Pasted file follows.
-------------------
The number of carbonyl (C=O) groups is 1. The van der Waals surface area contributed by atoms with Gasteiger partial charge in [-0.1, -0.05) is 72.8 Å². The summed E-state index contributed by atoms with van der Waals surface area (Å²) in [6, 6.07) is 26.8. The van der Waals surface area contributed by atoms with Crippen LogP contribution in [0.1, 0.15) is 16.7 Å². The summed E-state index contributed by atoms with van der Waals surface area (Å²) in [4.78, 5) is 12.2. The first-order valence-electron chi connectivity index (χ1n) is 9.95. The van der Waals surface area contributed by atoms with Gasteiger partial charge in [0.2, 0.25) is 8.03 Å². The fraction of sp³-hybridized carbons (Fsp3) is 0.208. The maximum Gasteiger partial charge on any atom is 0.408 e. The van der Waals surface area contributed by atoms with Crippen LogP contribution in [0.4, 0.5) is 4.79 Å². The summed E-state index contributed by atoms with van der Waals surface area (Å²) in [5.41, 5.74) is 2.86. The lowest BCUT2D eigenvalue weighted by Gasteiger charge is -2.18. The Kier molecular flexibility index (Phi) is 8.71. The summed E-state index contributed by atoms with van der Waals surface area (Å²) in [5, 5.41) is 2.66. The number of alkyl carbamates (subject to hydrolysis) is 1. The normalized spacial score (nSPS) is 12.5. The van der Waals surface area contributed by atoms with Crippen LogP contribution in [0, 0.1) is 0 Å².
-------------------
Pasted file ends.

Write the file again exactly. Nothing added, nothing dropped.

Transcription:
The number of carbonyl (C=O) groups is 1. The van der Waals surface area contributed by atoms with Gasteiger partial charge in [-0.1, -0.05) is 72.8 Å². The summed E-state index contributed by atoms with van der Waals surface area (Å²) in [6, 6.07) is 26.8. The van der Waals surface area contributed by atoms with Crippen LogP contribution in [0.1, 0.15) is 16.7 Å². The summed E-state index contributed by atoms with van der Waals surface area (Å²) in [4.78, 5) is 12.2. The first-order valence-electron chi connectivity index (χ1n) is 9.95. The van der Waals surface area contributed by atoms with Gasteiger partial charge in [0.2, 0.25) is 8.03 Å². The fraction of sp³-hybridized carbons (Fsp3) is 0.208. The maximum Gasteiger partial charge on any atom is 0.408 e. The van der Waals surface area contributed by atoms with Crippen LogP contribution in [0.4, 0.5) is 4.79 Å². The summed E-state index contributed by atoms with van der Waals surface area (Å²) in [5.41, 5.74) is 2.86. The lowest BCUT2D eigenvalue weighted by Gasteiger charge is -2.18. The Kier molecular flexibility index (Phi) is 8.71. The summed E-state index contributed by atoms with van der Waals surface area (Å²) in [5, 5.41) is 2.66. The number of alkyl carbamates (subject to hydrolysis) is 1. The normalized spacial score (nSPS) is 12.5. The van der Waals surface area contributed by atoms with Crippen LogP contribution in [0, 0.1) is 0 Å².